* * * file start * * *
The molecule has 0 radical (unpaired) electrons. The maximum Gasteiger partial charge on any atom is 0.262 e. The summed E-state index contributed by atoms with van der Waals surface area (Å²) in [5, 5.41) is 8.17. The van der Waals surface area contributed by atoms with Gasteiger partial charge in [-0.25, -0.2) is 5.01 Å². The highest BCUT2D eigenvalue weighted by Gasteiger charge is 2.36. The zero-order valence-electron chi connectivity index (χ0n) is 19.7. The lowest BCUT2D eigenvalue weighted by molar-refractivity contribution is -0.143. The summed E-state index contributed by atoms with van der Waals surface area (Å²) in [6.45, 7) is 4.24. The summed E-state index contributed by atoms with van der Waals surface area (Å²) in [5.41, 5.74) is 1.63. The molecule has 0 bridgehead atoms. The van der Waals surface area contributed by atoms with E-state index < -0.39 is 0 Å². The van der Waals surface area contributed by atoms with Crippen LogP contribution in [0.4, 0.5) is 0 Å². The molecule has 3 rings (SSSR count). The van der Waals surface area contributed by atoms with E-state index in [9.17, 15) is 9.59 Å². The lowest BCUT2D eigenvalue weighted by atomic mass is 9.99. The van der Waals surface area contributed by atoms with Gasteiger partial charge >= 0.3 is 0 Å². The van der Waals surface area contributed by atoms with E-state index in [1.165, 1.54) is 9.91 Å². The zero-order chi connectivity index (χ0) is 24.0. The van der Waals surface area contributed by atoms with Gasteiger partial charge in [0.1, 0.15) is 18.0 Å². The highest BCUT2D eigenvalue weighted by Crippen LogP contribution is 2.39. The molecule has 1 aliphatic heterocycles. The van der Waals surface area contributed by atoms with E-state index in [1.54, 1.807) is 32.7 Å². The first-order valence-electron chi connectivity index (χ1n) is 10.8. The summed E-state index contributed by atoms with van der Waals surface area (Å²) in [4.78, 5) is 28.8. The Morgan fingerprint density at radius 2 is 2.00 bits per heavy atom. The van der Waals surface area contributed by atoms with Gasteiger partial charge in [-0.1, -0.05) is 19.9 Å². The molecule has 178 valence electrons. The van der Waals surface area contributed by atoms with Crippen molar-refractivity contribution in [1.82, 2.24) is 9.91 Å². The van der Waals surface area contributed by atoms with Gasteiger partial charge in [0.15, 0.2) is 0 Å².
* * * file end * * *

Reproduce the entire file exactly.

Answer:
The molecule has 0 radical (unpaired) electrons. The maximum Gasteiger partial charge on any atom is 0.262 e. The summed E-state index contributed by atoms with van der Waals surface area (Å²) in [5, 5.41) is 8.17. The van der Waals surface area contributed by atoms with Gasteiger partial charge in [-0.25, -0.2) is 5.01 Å². The highest BCUT2D eigenvalue weighted by Gasteiger charge is 2.36. The zero-order valence-electron chi connectivity index (χ0n) is 19.7. The lowest BCUT2D eigenvalue weighted by molar-refractivity contribution is -0.143. The summed E-state index contributed by atoms with van der Waals surface area (Å²) in [6.45, 7) is 4.24. The summed E-state index contributed by atoms with van der Waals surface area (Å²) in [5.41, 5.74) is 1.63. The molecule has 0 bridgehead atoms. The van der Waals surface area contributed by atoms with E-state index < -0.39 is 0 Å². The van der Waals surface area contributed by atoms with Crippen LogP contribution in [0.4, 0.5) is 0 Å². The molecule has 3 rings (SSSR count). The van der Waals surface area contributed by atoms with E-state index in [9.17, 15) is 9.59 Å². The lowest BCUT2D eigenvalue weighted by atomic mass is 9.99. The van der Waals surface area contributed by atoms with Gasteiger partial charge >= 0.3 is 0 Å². The van der Waals surface area contributed by atoms with E-state index in [1.165, 1.54) is 9.91 Å². The zero-order chi connectivity index (χ0) is 24.0. The van der Waals surface area contributed by atoms with Gasteiger partial charge in [0.1, 0.15) is 18.0 Å². The highest BCUT2D eigenvalue weighted by Crippen LogP contribution is 2.39. The molecule has 1 aliphatic heterocycles. The van der Waals surface area contributed by atoms with E-state index in [1.54, 1.807) is 32.7 Å². The first-order valence-electron chi connectivity index (χ1n) is 10.8. The summed E-state index contributed by atoms with van der Waals surface area (Å²) in [4.78, 5) is 28.8. The Morgan fingerprint density at radius 2 is 2.00 bits per heavy atom. The van der Waals surface area contributed by atoms with Gasteiger partial charge in [-0.1, -0.05) is 19.9 Å². The molecule has 178 valence electrons. The van der Waals surface area contributed by atoms with Crippen molar-refractivity contribution in [1.82, 2.24) is 9.91 Å². The van der Waals surface area contributed by atoms with Gasteiger partial charge in [0.15, 0.2) is 0 Å².